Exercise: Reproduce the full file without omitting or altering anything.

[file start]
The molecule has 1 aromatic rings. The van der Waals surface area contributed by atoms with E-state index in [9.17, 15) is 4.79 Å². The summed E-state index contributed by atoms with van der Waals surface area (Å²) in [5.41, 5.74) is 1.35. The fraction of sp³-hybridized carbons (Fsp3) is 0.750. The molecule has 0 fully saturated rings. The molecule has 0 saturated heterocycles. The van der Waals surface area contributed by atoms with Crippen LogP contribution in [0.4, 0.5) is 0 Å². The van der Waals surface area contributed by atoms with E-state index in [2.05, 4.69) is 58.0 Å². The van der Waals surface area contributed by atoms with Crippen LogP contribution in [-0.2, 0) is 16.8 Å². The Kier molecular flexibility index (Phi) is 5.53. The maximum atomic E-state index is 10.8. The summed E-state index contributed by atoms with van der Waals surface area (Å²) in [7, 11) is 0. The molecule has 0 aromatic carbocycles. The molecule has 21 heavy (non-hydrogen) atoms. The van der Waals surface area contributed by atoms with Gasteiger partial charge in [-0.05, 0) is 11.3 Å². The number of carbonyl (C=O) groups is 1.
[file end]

The molecule has 1 aromatic rings. The van der Waals surface area contributed by atoms with E-state index in [9.17, 15) is 4.79 Å². The summed E-state index contributed by atoms with van der Waals surface area (Å²) in [5.41, 5.74) is 1.35. The fraction of sp³-hybridized carbons (Fsp3) is 0.750. The molecule has 0 fully saturated rings. The molecule has 0 saturated heterocycles. The van der Waals surface area contributed by atoms with Crippen LogP contribution in [0.4, 0.5) is 0 Å². The van der Waals surface area contributed by atoms with E-state index in [2.05, 4.69) is 58.0 Å². The van der Waals surface area contributed by atoms with Crippen LogP contribution in [-0.2, 0) is 16.8 Å². The Kier molecular flexibility index (Phi) is 5.53. The maximum atomic E-state index is 10.8. The summed E-state index contributed by atoms with van der Waals surface area (Å²) in [7, 11) is 0. The molecule has 0 aromatic carbocycles. The molecule has 21 heavy (non-hydrogen) atoms. The van der Waals surface area contributed by atoms with Gasteiger partial charge in [-0.05, 0) is 11.3 Å². The number of carbonyl (C=O) groups is 1.